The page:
Parents and teachers alike have criticised school inspectors for their ‘sometimes baffling’ use of the English language after a new report on standards in education was handed in late and riddled with errors.
“The report makes no sense”, claimed Geraldine Myers, the Headmaster of St. Titchmarsh Comprehensive in Margate.
“They suggest that schools which are given the same ‘satisfactory’ rating year after year should be regraded as ‘Inconsistent’.”
“I’ve crossed the whole thing out with a big, red marker, and told them to look up ‘inconsistent’ in the dictionary.”
“They also claim that a ‘satisfactory’ rating is somehow unsatisfactory. If you ask me, they’ve not put much thought into this.”
Myers believes that the latest report was probably started on the back of the school bus and finished in the cloakroom, just before the bell went.
“A lot of this report has been padded out with pictures.”
“There’s a scribbled ‘failing’ school, where all the kids are wearing flat caps under their hoodies, next to a picture of a ‘good’ school, where the pupils have iPhones and tickets to X-Factor.”
“If you ask me, they’ve made most of it up and resorted to lazy stereotypes. But I’m not sure they could do better.”
Parents have complained that there are too many reports about school standards, and that they aren’t sure which ones to listen to.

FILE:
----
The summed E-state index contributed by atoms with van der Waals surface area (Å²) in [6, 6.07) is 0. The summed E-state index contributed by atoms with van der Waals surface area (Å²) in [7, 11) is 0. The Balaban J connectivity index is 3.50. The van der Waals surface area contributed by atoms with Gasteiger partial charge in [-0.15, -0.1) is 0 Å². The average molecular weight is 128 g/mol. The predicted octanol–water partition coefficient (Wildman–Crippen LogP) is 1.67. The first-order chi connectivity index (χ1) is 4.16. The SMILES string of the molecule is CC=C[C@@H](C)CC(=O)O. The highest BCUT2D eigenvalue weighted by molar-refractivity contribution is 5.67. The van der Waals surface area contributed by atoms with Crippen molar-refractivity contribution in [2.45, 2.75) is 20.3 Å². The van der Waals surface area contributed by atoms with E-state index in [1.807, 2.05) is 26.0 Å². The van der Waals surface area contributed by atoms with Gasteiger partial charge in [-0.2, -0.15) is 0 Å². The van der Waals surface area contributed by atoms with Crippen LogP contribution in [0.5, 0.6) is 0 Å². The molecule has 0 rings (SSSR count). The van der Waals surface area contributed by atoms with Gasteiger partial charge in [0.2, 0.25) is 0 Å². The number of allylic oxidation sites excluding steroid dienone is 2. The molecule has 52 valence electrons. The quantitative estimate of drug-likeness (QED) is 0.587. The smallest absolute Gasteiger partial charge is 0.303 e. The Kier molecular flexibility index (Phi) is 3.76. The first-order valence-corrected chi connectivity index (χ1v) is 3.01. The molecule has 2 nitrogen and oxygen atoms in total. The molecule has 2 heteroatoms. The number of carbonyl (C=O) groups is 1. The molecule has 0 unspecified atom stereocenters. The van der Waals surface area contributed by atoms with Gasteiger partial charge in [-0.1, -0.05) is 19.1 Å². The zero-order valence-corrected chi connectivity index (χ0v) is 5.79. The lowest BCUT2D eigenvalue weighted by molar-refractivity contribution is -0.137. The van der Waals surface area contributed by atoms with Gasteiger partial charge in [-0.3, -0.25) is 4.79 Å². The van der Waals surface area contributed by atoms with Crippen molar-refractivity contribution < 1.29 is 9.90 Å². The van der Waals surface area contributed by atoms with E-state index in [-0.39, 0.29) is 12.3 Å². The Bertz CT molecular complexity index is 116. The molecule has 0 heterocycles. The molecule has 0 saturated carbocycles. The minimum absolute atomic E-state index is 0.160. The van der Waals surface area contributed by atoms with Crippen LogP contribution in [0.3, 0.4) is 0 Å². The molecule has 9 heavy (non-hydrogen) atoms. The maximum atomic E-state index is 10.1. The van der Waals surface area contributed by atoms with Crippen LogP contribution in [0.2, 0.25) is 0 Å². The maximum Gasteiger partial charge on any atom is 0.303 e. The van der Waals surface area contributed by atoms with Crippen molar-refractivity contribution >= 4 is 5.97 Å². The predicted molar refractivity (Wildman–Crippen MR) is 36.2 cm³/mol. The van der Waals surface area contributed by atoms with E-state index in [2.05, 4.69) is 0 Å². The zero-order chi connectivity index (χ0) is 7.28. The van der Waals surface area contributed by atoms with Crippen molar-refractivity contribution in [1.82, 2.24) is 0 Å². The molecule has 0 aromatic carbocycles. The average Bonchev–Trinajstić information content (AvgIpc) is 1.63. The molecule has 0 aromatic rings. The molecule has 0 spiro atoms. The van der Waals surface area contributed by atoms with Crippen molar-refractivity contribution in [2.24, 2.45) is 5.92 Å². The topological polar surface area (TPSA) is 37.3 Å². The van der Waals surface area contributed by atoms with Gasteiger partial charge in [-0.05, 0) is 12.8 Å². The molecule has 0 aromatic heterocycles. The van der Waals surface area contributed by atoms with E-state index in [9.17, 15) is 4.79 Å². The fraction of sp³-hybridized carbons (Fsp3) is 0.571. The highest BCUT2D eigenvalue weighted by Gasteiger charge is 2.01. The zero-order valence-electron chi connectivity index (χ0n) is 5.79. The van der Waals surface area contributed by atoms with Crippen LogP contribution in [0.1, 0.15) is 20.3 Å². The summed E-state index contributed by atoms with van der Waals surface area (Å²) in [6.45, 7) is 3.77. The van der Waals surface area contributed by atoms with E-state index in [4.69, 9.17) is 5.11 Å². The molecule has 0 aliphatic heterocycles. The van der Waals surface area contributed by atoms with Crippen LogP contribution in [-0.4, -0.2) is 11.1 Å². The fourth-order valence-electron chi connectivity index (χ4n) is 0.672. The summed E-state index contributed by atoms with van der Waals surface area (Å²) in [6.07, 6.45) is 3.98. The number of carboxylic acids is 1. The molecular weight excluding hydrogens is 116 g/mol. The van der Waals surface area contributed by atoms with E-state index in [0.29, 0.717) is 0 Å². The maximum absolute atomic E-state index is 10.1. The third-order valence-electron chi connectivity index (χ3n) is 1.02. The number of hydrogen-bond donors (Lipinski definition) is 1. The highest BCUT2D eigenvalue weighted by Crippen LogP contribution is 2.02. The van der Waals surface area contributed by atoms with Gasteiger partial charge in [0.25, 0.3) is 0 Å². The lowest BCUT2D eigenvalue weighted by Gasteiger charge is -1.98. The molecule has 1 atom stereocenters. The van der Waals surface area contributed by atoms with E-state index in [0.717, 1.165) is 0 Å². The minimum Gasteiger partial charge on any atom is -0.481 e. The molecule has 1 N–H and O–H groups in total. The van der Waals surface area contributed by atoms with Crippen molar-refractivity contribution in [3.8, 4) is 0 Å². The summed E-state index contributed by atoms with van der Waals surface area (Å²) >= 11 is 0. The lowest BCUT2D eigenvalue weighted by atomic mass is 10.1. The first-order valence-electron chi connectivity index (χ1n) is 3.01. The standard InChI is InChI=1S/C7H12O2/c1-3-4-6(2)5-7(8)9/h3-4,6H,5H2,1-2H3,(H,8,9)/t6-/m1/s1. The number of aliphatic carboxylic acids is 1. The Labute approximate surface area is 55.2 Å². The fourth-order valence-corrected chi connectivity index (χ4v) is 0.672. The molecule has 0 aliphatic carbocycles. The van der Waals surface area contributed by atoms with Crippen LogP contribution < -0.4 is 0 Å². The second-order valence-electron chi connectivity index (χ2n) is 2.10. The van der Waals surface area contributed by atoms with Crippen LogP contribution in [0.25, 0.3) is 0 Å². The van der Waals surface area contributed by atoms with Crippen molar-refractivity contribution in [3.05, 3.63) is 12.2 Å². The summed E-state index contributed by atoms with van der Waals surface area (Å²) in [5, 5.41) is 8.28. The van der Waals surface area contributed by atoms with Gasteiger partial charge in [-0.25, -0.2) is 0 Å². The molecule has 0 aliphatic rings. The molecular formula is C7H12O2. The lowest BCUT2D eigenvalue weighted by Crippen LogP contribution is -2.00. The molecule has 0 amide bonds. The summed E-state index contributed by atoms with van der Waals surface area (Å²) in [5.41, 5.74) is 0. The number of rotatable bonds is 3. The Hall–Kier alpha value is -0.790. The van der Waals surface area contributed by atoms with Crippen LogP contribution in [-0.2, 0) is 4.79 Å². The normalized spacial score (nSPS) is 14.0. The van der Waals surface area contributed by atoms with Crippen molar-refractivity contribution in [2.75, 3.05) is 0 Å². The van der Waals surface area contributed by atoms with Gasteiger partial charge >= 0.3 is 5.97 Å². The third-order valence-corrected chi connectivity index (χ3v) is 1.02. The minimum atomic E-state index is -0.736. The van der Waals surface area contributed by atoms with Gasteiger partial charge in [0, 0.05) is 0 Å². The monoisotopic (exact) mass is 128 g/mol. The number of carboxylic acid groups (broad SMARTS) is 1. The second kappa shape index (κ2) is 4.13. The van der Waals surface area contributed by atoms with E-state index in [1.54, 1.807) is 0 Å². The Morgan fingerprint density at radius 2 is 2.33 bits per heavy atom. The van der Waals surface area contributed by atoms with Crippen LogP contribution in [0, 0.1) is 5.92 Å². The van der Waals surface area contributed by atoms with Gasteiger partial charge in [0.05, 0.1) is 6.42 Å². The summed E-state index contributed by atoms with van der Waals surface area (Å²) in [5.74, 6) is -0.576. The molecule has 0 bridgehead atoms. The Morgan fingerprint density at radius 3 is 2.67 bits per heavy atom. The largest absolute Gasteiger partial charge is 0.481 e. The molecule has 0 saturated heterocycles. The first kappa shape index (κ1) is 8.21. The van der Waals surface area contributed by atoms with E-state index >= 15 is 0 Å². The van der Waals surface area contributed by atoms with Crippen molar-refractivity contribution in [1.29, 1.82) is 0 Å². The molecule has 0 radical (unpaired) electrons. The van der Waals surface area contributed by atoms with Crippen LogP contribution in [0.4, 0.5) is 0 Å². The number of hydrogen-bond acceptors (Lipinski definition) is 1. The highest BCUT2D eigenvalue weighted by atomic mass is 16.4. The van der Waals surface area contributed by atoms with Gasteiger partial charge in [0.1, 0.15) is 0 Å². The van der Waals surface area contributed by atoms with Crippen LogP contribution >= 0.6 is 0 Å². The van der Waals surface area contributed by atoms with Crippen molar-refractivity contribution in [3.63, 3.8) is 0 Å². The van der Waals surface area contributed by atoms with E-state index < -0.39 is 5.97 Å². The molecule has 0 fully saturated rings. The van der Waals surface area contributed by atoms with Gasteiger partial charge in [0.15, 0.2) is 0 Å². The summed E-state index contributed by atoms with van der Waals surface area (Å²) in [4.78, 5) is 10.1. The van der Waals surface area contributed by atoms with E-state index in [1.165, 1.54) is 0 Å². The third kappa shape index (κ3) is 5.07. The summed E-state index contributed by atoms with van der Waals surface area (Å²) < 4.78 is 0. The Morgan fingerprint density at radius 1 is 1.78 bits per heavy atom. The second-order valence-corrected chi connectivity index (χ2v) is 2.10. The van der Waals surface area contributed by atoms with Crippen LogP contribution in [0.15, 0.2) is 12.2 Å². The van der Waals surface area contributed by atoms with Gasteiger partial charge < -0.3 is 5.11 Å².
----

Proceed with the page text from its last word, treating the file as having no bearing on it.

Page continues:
“You really have to do your homework to find out if your local school is up to scratch”, said Mary Bradford, a member of the PTA at St. Titchmarsh.
“We want all future reports to be graded, so we can chuck the ones that aren’t doing very well on the scrapheap.”
“But there’s no point in being mean, a lot of these report writers are doing their best. That’s why we’re recommending a scale of ‘Great’, ‘Really Great’ or ‘Fantastic’.”
Bradford stressed the importance of grading the quality of reports about a school’s performance.
“No matter how many pages there are in one of these publications, we want them to feel like they’ve done well. Even the thick ones.”
“We can give them all very similar scores so that no-one feels left out, but we’ll know that only the top grades count for anything. Thank God no-one’s thought of applying this model to GCSEs.”